“When you’re surrounded by concrete, glass, steal—everything is cold,” he revealed. “We begin to reflect that inside of our persona. You can’t survive in a place made of ice when you’re walking around with sunshine. You begin to kill your own spark. The light in your eyes is replaced by the glint of steel.”
No longer was he called Son, contributor to a family, Daddy, caretaker of his daughter, or Bryan, manager of responsibilities. Morton 08100999, as the prison guards called him, was a number, unaccountable for the other steel faces of his peers.
The warmth of home—the soft beds, hot meals, hugs, and kisses— felt alien to Bryan. Home was no longer safe: he found comfort in the coldness.
But through it all, ankle chains never shackled the memories of his past.
Strip off the pride, then thaw.
Before his decade in prison, Bryan experienced a moment before his sentencing that marked the beginning of his gradual transformation.
He stood in front of a judge with only a public defender by his side. Awaiting his inevitable fate, Bryan scanned the court and made eye contact with a familiar face. She was rather insignificant, a family friend, but what she mouthed to him from across the room would hold weight on the rest of Bryan’s future.
“Where is your family?”
Where was Bryan’s family? He didn’t know. Family was a piece that did not fit into Mr. Big Shot’s birthday-caked, rainbow-sprinkled drug game. Twenty-year-old Bryan was no longer on speaking terms with his mother or grandmother. Throughout his teenaged years, he’d set their relationships in the far corner of the cabinet, leaving them to rot.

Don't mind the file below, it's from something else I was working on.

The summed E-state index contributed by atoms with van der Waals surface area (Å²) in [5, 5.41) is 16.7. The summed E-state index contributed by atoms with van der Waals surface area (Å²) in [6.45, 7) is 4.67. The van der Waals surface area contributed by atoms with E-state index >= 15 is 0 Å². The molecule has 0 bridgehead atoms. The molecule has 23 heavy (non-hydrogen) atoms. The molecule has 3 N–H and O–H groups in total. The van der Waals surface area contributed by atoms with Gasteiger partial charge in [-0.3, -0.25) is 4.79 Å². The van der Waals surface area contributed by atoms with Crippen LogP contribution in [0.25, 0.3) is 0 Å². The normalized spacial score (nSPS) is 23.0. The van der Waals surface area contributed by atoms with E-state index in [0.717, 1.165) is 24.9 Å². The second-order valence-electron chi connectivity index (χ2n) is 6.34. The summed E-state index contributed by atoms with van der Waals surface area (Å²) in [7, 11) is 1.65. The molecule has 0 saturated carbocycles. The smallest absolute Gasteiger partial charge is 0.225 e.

The realization that he was alone killed the person Bryan had become.
”I was finally awakened to the fact that all the potential that I have was meaningless,” he remembered. “Every plan that I had was gone. The people that loved me didn’t care right now.”
So despite the handcuffs, plexiglass, and sally ports, a cold and desensitized Bryan took hold of any opportunity that could lead to self-improvement. He pieced together a new self with simple ingredients: phone calls to home, bits of advice, self-evaluations.
Most importantly, the memory of his gumbo-flavored childhood was the oven that kept Bryan cooking. This was the foundation that turned Bryan Morton into the highly motivated, college-educated community activist and leader that he is today.
Add three cups of laughter, two tablespoons of teamwork and the crack of a baseball bat. Stir in some friendship. Mix well and enjoy.
After returning to North Camden from serving hard time, Bryan looked around the neighborhood and noticed a change. No longer could kids play in the school yards, read at the libraries, work summer jobs, or play for a local baseball team.
Their only spaces were trash-drizzled, weed-filled, needle-infested community parks.
And from his desire to prevent others from creating a recipe for disaster similar to his own, Bryan took initiative. He organized and now coaches for North Camden Little League, an opportunity for the girls and boys of the neighborhood to come together and play ball at Pyne Poynt Park.
“We’re here. We’re on the field. It’s baseball, let’s play,” he said. “Let’s laugh. Let’s pick each other up when we fail. Let’s not laugh at each other’s fallings or misgivings. Let’s wrap our arms around one another.”
Bryan hopes his constant presence as a strong adult figure shows his teams that drug dealers aren’t the only role models, and that hard work his OK. Through their struggles, he hopes that the kids realize the community will always have their backs, always turning down the easy way out.
“Standing for something is what should be expected from each and every one of us. Being supportive of one another, being supportive of the struggles, is a part of life. It’s when we run from these challenges that we become lesser people,” he said.
Just like his grandmother pieced together items from the kitchen to cook a meal, just like she pieced together odd jobs to afford a home, Bryan used baseball to piece together a renewed community for the residents of North Camden.
“That’s the biggest gift my grandmother gave me: how to make potluck meals,” he said. “It’s showing everybody that we all have something we can put in, so the end product is much greater than the sum of our parts.”